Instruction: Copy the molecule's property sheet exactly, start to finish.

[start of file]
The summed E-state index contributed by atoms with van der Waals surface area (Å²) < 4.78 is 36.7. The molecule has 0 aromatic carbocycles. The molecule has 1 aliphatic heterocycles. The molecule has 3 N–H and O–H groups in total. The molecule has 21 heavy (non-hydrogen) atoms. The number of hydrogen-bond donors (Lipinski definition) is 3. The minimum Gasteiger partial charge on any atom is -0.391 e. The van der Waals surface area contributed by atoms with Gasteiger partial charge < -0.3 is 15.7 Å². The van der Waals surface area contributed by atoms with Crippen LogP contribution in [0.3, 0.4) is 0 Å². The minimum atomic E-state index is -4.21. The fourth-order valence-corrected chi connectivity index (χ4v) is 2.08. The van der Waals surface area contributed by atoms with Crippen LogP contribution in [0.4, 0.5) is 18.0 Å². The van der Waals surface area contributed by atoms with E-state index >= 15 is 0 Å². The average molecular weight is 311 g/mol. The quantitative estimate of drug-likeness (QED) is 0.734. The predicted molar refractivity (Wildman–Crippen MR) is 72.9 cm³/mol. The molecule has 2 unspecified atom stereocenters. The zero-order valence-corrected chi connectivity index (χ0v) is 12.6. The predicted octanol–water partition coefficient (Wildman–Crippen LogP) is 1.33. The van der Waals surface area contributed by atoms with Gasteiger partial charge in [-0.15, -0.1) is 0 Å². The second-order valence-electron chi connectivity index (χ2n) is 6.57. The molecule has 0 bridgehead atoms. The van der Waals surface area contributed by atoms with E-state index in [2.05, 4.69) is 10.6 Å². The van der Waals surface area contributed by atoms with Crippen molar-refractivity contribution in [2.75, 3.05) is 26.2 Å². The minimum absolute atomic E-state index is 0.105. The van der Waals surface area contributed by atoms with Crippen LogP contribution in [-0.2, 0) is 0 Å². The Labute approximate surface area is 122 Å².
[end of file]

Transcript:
The summed E-state index contributed by atoms with van der Waals surface area (Å²) < 4.78 is 36.7. The molecule has 0 aromatic carbocycles. The molecule has 1 aliphatic heterocycles. The molecule has 3 N–H and O–H groups in total. The molecule has 21 heavy (non-hydrogen) atoms. The number of hydrogen-bond donors (Lipinski definition) is 3. The minimum Gasteiger partial charge on any atom is -0.391 e. The van der Waals surface area contributed by atoms with Gasteiger partial charge < -0.3 is 15.7 Å². The van der Waals surface area contributed by atoms with Crippen LogP contribution in [0.3, 0.4) is 0 Å². The minimum atomic E-state index is -4.21. The fourth-order valence-corrected chi connectivity index (χ4v) is 2.08. The van der Waals surface area contributed by atoms with Crippen LogP contribution in [0.4, 0.5) is 18.0 Å². The van der Waals surface area contributed by atoms with E-state index >= 15 is 0 Å². The average molecular weight is 311 g/mol. The quantitative estimate of drug-likeness (QED) is 0.734. The predicted molar refractivity (Wildman–Crippen MR) is 72.9 cm³/mol. The molecule has 2 unspecified atom stereocenters. The zero-order valence-corrected chi connectivity index (χ0v) is 12.6. The predicted octanol–water partition coefficient (Wildman–Crippen LogP) is 1.33. The van der Waals surface area contributed by atoms with Gasteiger partial charge in [-0.15, -0.1) is 0 Å². The second-order valence-electron chi connectivity index (χ2n) is 6.57. The molecule has 0 bridgehead atoms. The van der Waals surface area contributed by atoms with E-state index in [2.05, 4.69) is 10.6 Å². The van der Waals surface area contributed by atoms with Crippen molar-refractivity contribution in [2.75, 3.05) is 26.2 Å². The minimum absolute atomic E-state index is 0.105. The van der Waals surface area contributed by atoms with Crippen LogP contribution in [-0.2, 0) is 0 Å². The Labute approximate surface area is 122 Å².